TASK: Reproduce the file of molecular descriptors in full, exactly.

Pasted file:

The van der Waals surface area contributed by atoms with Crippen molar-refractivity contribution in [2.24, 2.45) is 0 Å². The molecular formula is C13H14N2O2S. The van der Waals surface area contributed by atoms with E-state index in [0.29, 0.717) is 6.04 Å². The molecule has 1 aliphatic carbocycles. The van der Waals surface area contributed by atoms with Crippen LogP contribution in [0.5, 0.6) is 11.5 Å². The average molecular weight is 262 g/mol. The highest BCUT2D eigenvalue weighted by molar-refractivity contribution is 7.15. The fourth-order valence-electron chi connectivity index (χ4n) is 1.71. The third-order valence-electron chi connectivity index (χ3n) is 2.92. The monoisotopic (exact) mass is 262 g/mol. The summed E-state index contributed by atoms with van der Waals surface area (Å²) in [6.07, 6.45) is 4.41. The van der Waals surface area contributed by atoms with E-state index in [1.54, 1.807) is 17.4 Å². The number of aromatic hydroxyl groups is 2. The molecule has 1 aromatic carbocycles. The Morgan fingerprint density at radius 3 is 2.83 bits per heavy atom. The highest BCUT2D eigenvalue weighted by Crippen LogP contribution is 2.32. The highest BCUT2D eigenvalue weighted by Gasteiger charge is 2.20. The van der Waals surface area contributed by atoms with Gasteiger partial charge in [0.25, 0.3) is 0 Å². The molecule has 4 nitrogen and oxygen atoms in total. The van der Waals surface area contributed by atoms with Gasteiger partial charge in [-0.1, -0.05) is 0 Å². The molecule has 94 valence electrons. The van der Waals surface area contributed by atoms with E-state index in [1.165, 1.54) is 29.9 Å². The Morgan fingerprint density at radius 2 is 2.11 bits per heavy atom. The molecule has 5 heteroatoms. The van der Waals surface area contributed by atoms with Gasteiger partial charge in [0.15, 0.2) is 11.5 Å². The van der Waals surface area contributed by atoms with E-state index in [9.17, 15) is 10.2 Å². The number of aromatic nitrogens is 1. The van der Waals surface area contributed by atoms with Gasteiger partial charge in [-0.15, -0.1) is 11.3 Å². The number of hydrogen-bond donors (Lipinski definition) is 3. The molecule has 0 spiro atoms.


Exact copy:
The van der Waals surface area contributed by atoms with Crippen molar-refractivity contribution in [2.24, 2.45) is 0 Å². The molecular formula is C13H14N2O2S. The van der Waals surface area contributed by atoms with E-state index in [0.29, 0.717) is 6.04 Å². The molecule has 1 aliphatic carbocycles. The van der Waals surface area contributed by atoms with Crippen LogP contribution in [0.5, 0.6) is 11.5 Å². The average molecular weight is 262 g/mol. The highest BCUT2D eigenvalue weighted by molar-refractivity contribution is 7.15. The fourth-order valence-electron chi connectivity index (χ4n) is 1.71. The third-order valence-electron chi connectivity index (χ3n) is 2.92. The monoisotopic (exact) mass is 262 g/mol. The summed E-state index contributed by atoms with van der Waals surface area (Å²) in [6.07, 6.45) is 4.41. The van der Waals surface area contributed by atoms with E-state index in [1.54, 1.807) is 17.4 Å². The number of aromatic hydroxyl groups is 2. The molecule has 1 aromatic carbocycles. The Morgan fingerprint density at radius 3 is 2.83 bits per heavy atom. The highest BCUT2D eigenvalue weighted by Crippen LogP contribution is 2.32. The highest BCUT2D eigenvalue weighted by Gasteiger charge is 2.20. The van der Waals surface area contributed by atoms with Gasteiger partial charge in [0.25, 0.3) is 0 Å². The molecule has 4 nitrogen and oxygen atoms in total. The van der Waals surface area contributed by atoms with Gasteiger partial charge in [-0.1, -0.05) is 0 Å². The molecule has 94 valence electrons. The van der Waals surface area contributed by atoms with E-state index in [1.165, 1.54) is 29.9 Å². The Morgan fingerprint density at radius 2 is 2.11 bits per heavy atom. The molecule has 5 heteroatoms. The van der Waals surface area contributed by atoms with Gasteiger partial charge in [0.15, 0.2) is 11.5 Å². The van der Waals surface area contributed by atoms with E-state index in [9.17, 15) is 10.2 Å². The number of aromatic nitrogens is 1. The van der Waals surface area contributed by atoms with Gasteiger partial charge in [-0.15, -0.1) is 11.3 Å². The number of hydrogen-bond donors (Lipinski definition) is 3. The molecule has 0 spiro atoms.